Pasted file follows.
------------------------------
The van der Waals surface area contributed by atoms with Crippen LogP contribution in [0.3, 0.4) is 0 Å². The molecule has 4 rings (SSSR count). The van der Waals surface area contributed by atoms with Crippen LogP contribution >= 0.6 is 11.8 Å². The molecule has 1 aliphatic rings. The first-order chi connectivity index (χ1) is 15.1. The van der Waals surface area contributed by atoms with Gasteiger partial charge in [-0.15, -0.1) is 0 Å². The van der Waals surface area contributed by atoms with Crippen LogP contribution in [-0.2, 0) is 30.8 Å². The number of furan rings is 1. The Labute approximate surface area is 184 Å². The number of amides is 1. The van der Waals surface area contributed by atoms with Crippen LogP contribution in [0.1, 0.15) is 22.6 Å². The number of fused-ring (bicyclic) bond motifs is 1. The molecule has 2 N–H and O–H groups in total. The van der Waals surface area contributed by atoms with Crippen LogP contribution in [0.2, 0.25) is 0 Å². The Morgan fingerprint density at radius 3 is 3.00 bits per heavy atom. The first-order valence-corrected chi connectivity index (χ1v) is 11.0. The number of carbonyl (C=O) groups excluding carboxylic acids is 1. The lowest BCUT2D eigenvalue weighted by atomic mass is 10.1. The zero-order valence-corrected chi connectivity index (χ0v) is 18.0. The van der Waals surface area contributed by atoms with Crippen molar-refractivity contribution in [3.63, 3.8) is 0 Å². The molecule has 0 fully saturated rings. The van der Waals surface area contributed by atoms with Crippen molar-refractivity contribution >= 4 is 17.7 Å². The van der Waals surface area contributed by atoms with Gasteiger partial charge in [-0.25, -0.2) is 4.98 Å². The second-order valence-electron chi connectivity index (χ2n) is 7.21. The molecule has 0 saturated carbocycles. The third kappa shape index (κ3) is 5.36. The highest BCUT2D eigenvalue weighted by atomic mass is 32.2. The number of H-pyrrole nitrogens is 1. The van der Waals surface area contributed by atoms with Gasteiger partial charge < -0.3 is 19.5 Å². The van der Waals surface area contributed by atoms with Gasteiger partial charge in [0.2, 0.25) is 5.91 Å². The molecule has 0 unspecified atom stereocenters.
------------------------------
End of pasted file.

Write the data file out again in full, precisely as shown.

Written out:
The van der Waals surface area contributed by atoms with Crippen LogP contribution in [0.3, 0.4) is 0 Å². The molecule has 4 rings (SSSR count). The van der Waals surface area contributed by atoms with Crippen LogP contribution >= 0.6 is 11.8 Å². The molecule has 1 aliphatic rings. The first-order chi connectivity index (χ1) is 15.1. The van der Waals surface area contributed by atoms with Gasteiger partial charge in [-0.15, -0.1) is 0 Å². The van der Waals surface area contributed by atoms with Crippen LogP contribution in [-0.2, 0) is 30.8 Å². The number of furan rings is 1. The Labute approximate surface area is 184 Å². The number of amides is 1. The van der Waals surface area contributed by atoms with Crippen LogP contribution in [0.1, 0.15) is 22.6 Å². The number of fused-ring (bicyclic) bond motifs is 1. The molecule has 2 N–H and O–H groups in total. The van der Waals surface area contributed by atoms with Crippen LogP contribution in [0.2, 0.25) is 0 Å². The Morgan fingerprint density at radius 3 is 3.00 bits per heavy atom. The first-order valence-corrected chi connectivity index (χ1v) is 11.0. The number of carbonyl (C=O) groups excluding carboxylic acids is 1. The lowest BCUT2D eigenvalue weighted by atomic mass is 10.1. The zero-order valence-corrected chi connectivity index (χ0v) is 18.0. The van der Waals surface area contributed by atoms with Crippen molar-refractivity contribution in [3.63, 3.8) is 0 Å². The molecule has 0 fully saturated rings. The van der Waals surface area contributed by atoms with Crippen molar-refractivity contribution >= 4 is 17.7 Å². The van der Waals surface area contributed by atoms with Gasteiger partial charge in [-0.25, -0.2) is 4.98 Å². The second-order valence-electron chi connectivity index (χ2n) is 7.21. The molecule has 0 saturated carbocycles. The third kappa shape index (κ3) is 5.36. The highest BCUT2D eigenvalue weighted by atomic mass is 32.2. The number of H-pyrrole nitrogens is 1. The van der Waals surface area contributed by atoms with Gasteiger partial charge < -0.3 is 19.5 Å². The van der Waals surface area contributed by atoms with Gasteiger partial charge in [0.2, 0.25) is 5.91 Å². The molecule has 0 unspecified atom stereocenters.